In FIG. 10A, angular acceleration is shown for an angle having the core CR of the user's right hand as its vertex, a first ray extending from the core to D1S1, and a second ray extending from the core to D1S2. The angular acceleration, expressed in terms of degrees per second per second, is plotted as a function of time, which is expressed in terms of image frame number. Each key stroke is labeled in the graph with a circle. As shown, a sharp positive spike in angular acceleration occurs at the timing with which each “key” is struck.

In FIG. 10B, angular velocity is shown for the angle whose acceleration is shown in FIG. 10A. The angular velocity, expressed in terms of degrees per second, is plotted as a function of time, which is expressed in terms of image frame number. Each key stroke is labeled in the graph with a circle. As shown, the timing at which each “key” is struck corresponds roughly to a midpoint or inflection point between adjacent negative and positive velocity spikes. The positive spikes in angular velocity do not occur until after the timing at which each “key” is struck.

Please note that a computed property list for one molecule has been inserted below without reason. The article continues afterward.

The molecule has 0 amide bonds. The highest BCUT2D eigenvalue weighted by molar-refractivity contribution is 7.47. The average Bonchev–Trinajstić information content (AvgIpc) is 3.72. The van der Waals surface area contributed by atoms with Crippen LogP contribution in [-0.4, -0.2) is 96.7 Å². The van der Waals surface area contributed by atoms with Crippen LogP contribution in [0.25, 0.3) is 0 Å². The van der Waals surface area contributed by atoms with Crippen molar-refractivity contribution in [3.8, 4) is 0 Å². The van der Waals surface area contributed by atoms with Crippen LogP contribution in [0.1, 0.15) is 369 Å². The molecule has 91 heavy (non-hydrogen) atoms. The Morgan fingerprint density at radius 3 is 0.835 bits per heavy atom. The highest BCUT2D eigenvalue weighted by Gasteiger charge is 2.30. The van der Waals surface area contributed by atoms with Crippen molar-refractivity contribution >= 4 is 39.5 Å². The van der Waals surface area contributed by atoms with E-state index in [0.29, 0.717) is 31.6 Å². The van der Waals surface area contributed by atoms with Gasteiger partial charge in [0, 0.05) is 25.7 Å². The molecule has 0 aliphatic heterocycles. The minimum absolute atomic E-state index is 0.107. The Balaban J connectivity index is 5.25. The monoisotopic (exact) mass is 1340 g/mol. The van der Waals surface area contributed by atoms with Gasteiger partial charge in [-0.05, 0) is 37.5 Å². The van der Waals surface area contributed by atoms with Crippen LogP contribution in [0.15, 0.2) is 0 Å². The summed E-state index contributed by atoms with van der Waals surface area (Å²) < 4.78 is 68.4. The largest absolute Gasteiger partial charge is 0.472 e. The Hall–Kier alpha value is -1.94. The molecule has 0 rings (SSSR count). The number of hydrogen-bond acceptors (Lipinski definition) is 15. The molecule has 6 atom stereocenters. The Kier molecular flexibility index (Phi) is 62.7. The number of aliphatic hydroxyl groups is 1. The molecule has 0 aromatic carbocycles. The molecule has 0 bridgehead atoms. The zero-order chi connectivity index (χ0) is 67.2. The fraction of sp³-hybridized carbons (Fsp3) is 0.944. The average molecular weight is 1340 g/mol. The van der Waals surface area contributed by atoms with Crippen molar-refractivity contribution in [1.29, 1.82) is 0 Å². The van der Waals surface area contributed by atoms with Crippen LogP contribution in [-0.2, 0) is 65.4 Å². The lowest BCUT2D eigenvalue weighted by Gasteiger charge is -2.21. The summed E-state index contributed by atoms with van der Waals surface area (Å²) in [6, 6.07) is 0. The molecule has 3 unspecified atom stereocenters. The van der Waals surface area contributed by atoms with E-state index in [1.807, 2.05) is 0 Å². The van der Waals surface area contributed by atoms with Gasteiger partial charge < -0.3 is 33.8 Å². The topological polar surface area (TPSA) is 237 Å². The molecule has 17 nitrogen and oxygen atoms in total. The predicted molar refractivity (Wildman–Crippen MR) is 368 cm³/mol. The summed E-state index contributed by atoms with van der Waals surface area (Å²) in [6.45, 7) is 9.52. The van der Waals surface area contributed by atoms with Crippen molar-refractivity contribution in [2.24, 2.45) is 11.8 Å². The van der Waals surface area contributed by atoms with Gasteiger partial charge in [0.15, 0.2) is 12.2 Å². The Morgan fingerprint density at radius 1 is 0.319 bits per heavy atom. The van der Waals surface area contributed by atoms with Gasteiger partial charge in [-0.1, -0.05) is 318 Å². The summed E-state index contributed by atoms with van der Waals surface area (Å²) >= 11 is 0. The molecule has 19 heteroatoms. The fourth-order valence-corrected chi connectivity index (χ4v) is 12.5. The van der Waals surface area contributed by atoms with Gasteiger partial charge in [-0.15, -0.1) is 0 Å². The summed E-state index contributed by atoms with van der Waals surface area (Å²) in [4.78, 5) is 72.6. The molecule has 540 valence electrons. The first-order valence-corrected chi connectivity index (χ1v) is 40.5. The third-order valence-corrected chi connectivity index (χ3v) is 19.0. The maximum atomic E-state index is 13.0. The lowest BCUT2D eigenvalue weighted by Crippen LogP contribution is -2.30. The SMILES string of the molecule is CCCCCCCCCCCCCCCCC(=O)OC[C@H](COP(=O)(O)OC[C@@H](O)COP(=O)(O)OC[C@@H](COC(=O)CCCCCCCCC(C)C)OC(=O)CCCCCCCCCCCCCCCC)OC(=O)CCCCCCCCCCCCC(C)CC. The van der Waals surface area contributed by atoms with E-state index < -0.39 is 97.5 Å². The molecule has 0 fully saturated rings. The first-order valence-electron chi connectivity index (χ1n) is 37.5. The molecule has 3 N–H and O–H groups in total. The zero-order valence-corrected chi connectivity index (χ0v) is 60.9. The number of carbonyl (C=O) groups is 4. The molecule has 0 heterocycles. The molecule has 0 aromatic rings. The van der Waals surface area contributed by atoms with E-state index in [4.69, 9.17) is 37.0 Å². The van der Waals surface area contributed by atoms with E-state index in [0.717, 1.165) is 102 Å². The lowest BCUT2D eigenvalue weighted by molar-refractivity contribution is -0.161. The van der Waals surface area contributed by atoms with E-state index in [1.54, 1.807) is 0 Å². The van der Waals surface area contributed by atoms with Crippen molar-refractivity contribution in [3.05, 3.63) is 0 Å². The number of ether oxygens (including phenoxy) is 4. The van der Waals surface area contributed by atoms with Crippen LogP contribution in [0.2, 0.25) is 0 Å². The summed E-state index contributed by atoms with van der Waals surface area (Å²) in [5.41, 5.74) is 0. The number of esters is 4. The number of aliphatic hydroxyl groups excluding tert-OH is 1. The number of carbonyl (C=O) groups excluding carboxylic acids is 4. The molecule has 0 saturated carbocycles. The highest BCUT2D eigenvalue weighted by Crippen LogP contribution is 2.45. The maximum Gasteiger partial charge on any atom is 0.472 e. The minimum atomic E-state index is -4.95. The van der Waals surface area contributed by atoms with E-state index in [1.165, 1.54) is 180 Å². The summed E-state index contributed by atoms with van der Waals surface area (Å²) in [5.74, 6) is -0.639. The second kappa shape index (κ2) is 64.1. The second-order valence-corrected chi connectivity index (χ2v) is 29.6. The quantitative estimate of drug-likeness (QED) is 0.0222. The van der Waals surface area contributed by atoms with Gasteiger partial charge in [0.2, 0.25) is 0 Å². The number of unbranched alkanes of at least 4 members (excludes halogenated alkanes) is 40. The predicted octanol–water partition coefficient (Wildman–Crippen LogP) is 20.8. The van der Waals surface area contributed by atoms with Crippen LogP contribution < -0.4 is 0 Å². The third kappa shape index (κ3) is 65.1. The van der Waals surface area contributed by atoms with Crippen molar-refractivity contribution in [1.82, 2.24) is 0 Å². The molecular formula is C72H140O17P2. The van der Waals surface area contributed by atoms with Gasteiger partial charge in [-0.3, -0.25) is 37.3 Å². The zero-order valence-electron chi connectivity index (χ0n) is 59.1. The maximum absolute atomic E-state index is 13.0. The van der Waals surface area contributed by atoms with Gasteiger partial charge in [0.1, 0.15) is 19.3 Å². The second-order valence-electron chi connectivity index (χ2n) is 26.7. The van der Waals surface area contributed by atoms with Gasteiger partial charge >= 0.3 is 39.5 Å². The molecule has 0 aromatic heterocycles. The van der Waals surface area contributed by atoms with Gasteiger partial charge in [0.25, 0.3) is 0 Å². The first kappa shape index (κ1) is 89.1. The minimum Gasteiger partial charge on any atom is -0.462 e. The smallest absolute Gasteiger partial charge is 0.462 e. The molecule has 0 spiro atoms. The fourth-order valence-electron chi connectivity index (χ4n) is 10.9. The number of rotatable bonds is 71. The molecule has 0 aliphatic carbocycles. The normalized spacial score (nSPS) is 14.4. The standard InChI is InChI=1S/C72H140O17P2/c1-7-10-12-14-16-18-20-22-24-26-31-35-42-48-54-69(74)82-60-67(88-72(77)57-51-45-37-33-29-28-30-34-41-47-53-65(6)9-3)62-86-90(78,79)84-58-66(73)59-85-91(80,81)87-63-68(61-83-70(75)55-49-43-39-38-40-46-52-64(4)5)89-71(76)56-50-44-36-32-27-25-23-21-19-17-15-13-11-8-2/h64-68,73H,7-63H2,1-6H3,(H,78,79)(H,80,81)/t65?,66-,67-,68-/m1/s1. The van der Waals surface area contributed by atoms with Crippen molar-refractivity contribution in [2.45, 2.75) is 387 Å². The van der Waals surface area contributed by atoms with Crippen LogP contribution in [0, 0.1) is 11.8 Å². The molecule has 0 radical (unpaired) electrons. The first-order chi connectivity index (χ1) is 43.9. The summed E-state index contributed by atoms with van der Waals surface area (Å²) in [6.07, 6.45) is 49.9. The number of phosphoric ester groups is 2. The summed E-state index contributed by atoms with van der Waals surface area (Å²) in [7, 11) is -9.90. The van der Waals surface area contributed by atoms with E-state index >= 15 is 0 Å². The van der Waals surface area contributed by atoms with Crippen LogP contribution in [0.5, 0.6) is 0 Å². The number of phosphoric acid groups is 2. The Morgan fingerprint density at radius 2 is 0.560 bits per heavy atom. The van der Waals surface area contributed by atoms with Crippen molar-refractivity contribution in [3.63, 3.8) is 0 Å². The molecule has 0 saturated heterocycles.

In FIG. 10C, angular displacement is shown for the angle whose acceleration and velocity are shown in FIGS. 10A-10B. The angular displacement, expressed in terms of degrees, is plotted as a function of time, which is expressed in terms of image frame number. Each key stroke is labeled in the graph with a circle. As shown, a sharp falling spike in angular displacement occurs at the timing with which each “key” is struck. In other words, angular displacement suddenly reverses course when a key is struck.